Instead, I’ve been sitting here on my own as the horrific details continue to emerge, watching my Twitter and Facebook feeds as my friends wake up to the awful news. And as the sickness once again sets in, it’s accompanied by a second feeling of dread, one that echoes The Onion’s recycled headline: that this is becoming far too familiar, far too expected, and that the more we rack up these shootings, the less they’ll shock us.
This isn’t the first mass shooting that’s made news across the Atlantic since I’ve arrived in the UK, though it has affected me more than the others. I don’t know whether to ascribe this to the fact that it took place in a state that I lived in for three years, or the fact that the numbers jumped so dramatically from 20 to 50 dead, making this the worst shooting in U.S. history, or that it happened at a gay nightclub and that the shooter’s intention appears to have been to specifically target LGBT people, (and to what extent it is the product or by-product of trickle-down homophobia, as my friend Steve Foxe rightly pointed out).
Or maybe it has to do with the fact that, as I’m here in the UK on a Fulbright Grant, and I’m meant to be acting as an ambassador between our two countries, I find my diplomacy skills (such as they are) stretched to breaking. I’ve spent time trying to explain to my British friends how the Presidential Primaries work (and how they could lead to the nomination of Donald Trump), how religion plays a larger role in most Americans’ everyday lives (even atheists), and how our healthcare system works (or doesn’t). I’ve even had a few conversations where I attempt to contextualize gun ownership for utterly perplexed Britons, reflecting on my time in North Florida, my [admittedly anthropological] visits to gun shows, and my conversations with friends who come from gun-owning families—that it’s not just a matter of physical ownership of guns but an identity as a gun owner, and that when people propose gun control legislation, gun owners react (rightly or wrongly) with the same emotional passion as Trans people targeted by bathroom bills.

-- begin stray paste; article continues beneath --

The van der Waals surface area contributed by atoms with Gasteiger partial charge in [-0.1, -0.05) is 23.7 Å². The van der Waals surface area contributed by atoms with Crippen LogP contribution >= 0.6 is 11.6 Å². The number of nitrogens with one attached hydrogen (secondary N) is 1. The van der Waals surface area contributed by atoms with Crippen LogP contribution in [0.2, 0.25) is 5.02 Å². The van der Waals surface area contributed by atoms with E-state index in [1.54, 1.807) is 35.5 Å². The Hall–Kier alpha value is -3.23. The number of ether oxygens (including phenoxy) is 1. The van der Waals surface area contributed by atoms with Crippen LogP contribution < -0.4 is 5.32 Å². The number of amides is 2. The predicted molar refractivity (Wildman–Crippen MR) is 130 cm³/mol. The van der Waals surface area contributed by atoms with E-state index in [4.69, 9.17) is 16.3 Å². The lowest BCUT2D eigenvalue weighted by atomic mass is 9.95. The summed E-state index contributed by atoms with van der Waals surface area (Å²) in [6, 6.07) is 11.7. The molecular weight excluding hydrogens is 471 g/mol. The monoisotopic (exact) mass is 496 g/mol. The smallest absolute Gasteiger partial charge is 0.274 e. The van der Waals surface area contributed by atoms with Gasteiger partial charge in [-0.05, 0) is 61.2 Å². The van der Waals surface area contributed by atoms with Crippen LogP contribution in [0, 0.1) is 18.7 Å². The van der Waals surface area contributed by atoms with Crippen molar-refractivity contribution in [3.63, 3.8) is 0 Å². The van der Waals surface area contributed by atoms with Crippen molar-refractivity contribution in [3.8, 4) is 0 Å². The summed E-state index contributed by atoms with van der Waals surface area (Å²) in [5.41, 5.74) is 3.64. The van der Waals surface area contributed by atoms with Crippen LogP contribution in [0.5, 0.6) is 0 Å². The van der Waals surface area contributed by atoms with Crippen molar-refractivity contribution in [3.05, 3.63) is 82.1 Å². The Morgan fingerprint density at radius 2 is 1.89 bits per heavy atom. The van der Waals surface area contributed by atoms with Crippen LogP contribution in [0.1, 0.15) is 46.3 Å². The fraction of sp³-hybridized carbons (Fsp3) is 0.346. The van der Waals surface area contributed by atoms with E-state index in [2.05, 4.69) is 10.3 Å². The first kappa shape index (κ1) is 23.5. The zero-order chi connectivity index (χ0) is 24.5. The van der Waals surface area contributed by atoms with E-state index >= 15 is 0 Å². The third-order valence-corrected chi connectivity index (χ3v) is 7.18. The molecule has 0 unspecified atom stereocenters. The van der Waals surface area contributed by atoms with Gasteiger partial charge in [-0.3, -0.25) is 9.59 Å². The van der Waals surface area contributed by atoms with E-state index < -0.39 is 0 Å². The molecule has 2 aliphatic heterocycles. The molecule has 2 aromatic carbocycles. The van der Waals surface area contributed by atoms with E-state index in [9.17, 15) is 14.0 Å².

But after a day like today, I feel defeated—as a writer, as an ambassador, as an American.
I don’t have the soaring, Will McAvoy, violins-and-timpani argument at my fingertips. I don’t know the magic words that will help anti-gun control citizens and politicians to reexamine their stances on these issues, or the foolproof logical arguments that will show jurists and amateur originalists alike how far they’ve strayed from the path of reason. All I can do is hope: hope that the next Supreme Court Justice rebalances the court to privilege common sense over reactionary literalism, hope that the populist anger that fueled so much of the 2016 primary can be channeled into substantial change, and hope that we don’t lose our sense of shock, outrage and profound sadness in the face of repeated horrors.